Lindsey Schwoeri

In his provocative, vibrant 10th novel, National Book Award winner Richard Powersonce again explores the impact of technology and scientific discovery on our lives.

When melancholic failed writer Russell Stone agrees to teach a creative nonfiction course at a local college, his students confirm his worst fears about the future—in a world where the private is public, writing is becoming less an act of reflection than of exhibitionism. But one student captivates him: Thassadit Amzwar, an Algerian refugee whose unwavering joy earns her the nickname of “Miss Generosity” from her peers. Thinking Thassa may be bipolar, delusional or worse, Russell consults college psychologist Candace Weld, who suggests that Thassa might be “hyperthermic,” or excessively happy. 

When Thassa’s exceptional capacity for joy comes to the attention of geneticist-entrepreneur Thomas Kurton—who is on the verge of announcing the genotype for happiness—Russell and Candace are powerless to help her. Thassa finds herself at the center of a raging public debate about genetic modification. Does it signify progress, improving our quality of life as so many scientific advancements have, or will it do away with identity itself? Will it provide even greater advantages to the children of the rich? Will we be testing each other’s DNA in job interviews, and before we get married, to figure out just what it is we’re getting into? Heralded by some as a living prophecy and derided by others for her role in ending human nature as we know it, Thassa begins to bend and break under the strain, changing the lives of those around her forever.

Though at times Generosity feels overly deliberate—it’s no secret that the book is carefully organized around a particular ideological debate—it is never didactic. While Kurton may seem the obvious villain, he is guilty of nothing but exuberance, and of belief in that greatest and most basic of human narratives: “that the future will be slightly better than the present.” The beauty of this book lies in Powers’ ability to capture human passion—for art, for scientific discovery and for one another.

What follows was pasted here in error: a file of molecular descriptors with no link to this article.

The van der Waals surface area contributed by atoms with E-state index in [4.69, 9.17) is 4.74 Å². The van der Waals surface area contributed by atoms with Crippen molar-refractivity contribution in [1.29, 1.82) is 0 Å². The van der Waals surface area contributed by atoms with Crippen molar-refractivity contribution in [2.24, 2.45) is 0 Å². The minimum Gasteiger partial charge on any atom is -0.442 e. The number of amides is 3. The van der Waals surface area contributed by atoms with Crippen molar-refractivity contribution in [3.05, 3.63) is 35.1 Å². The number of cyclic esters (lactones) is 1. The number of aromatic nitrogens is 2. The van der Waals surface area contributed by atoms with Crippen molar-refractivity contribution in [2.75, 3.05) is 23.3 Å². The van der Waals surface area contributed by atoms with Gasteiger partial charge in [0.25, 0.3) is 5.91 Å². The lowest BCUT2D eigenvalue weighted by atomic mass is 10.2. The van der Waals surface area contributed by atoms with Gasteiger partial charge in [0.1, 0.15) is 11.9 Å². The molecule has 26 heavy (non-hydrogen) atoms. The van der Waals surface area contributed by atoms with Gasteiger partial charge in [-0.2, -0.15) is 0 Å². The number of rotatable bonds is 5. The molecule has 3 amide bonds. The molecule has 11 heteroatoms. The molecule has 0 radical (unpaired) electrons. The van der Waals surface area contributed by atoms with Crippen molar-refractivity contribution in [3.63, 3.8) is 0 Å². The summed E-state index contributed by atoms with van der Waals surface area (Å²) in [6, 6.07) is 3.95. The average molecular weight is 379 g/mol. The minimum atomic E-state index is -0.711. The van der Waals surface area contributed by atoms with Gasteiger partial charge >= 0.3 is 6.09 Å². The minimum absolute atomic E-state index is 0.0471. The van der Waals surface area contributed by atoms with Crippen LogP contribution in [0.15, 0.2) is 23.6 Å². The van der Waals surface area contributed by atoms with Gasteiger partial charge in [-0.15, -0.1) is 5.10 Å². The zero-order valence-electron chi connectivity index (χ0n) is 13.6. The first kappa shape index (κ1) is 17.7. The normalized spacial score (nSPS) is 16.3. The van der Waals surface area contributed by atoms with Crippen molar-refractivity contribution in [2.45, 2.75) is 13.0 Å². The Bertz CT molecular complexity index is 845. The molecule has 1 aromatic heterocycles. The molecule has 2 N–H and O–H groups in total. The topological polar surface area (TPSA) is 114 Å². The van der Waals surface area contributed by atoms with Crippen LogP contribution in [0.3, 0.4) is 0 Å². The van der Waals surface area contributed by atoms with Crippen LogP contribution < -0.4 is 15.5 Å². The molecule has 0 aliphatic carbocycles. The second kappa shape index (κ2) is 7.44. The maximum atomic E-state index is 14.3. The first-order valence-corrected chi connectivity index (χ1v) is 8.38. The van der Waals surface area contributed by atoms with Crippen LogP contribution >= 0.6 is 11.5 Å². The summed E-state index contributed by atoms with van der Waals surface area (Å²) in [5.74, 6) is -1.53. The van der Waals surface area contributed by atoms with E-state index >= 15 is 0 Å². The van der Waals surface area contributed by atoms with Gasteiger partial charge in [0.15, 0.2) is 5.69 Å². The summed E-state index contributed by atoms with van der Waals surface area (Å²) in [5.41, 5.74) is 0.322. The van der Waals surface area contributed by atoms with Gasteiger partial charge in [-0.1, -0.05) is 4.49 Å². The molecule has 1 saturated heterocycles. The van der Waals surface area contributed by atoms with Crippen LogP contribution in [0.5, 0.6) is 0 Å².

Lindsey Schwoeri is an Assistant Editor at the Random House Publishing Group, a division of Random House, Inc. 

In his provocative, vibrant 10th novel, National Book Award winner Richard Powersonce again explores the impact of technology and scientific discovery on our lives. When melancholic failed writer Russell Stone agrees to teach a creative nonfiction course at a local college, his students confirm his worst fears about the future—in a world where the private […]

Brian DeLeeuw’s smart, haunting debut is unlike any novel I’ve ever read. A coming-of-age story and a literary thriller in equal parts, In This Way I Was Saved is a story of friendship and betrayal, violence, madness, lust and power that will keep you guessing until the very last page—and leave you gasping for air.

From the moment six-year-old Luke meets Daniel in a playground near the Metropolitan Museum of Art, the two are constant companions. Daniel plays with Luke’s toys, sleeps in his bedroom and distracts Luke from the painful realities of his parents’ divorce. He even follows Luke and his mother, Claire, to Fire Island, where Luke’s attentions to Claire and his new puppy gnaw incessantly at Daniel. Fiercely jealous of Luke’s other relationships and fearful a day will come when Luke forgets him entirely, Daniel’s attempts to regain his position grow increasingly sinister—and even violent.

Once you’ve seen the lengths to which Daniel is willing to go to keep Luke by his side—or rather, under his influence—you won’t be able to put this book down. Daniel accompanies Luke to high school, feeding him the right answers during class, and helping him call plays on the football field. But Daniel’s motives are far from innocent. The more Luke needs him, the stronger Daniel grows, until he begins to be able to make choices for Luke—choices he would never make on his own. And in the battle to control the life they share, only one of them can emerge the victor.

In This Way I Was Saved is an impressive debut—fascinating, suspenseful and controlled—and it will chill you to the bone. In Daniel, DeLeeuw has created an unforgettable character with a voice that is both highly intelligent and deeply unsettling. After seeing the world through Daniel’s eyes, there may be no turning back.

Lindsey Schwoeri is an Assistant Editor at the Random House Publishing Group, a division of Random House, Inc. 

Brian DeLeeuw’s smart, haunting debut is unlike any novel I’ve ever read. A coming-of-age story and a literary thriller in equal parts, In This Way I Was Saved is a story of friendship and betrayal, violence, madness, lust and power that will keep you guessing until the very last page—and leave you gasping for air. […]

In his award-winning debut collection, God Is Dead, Ron Currie Jr. imagined what the world would be like if God came to earth in human form and was killed. In his new novel, he tackles an equally weighty subject with the same irresistible sense of humor: in a world where the apocalypse is certain, does anything we do matter? In this hilarious, wry, deeply moving but never sentimental novel, the answer is clear: Everything Matters!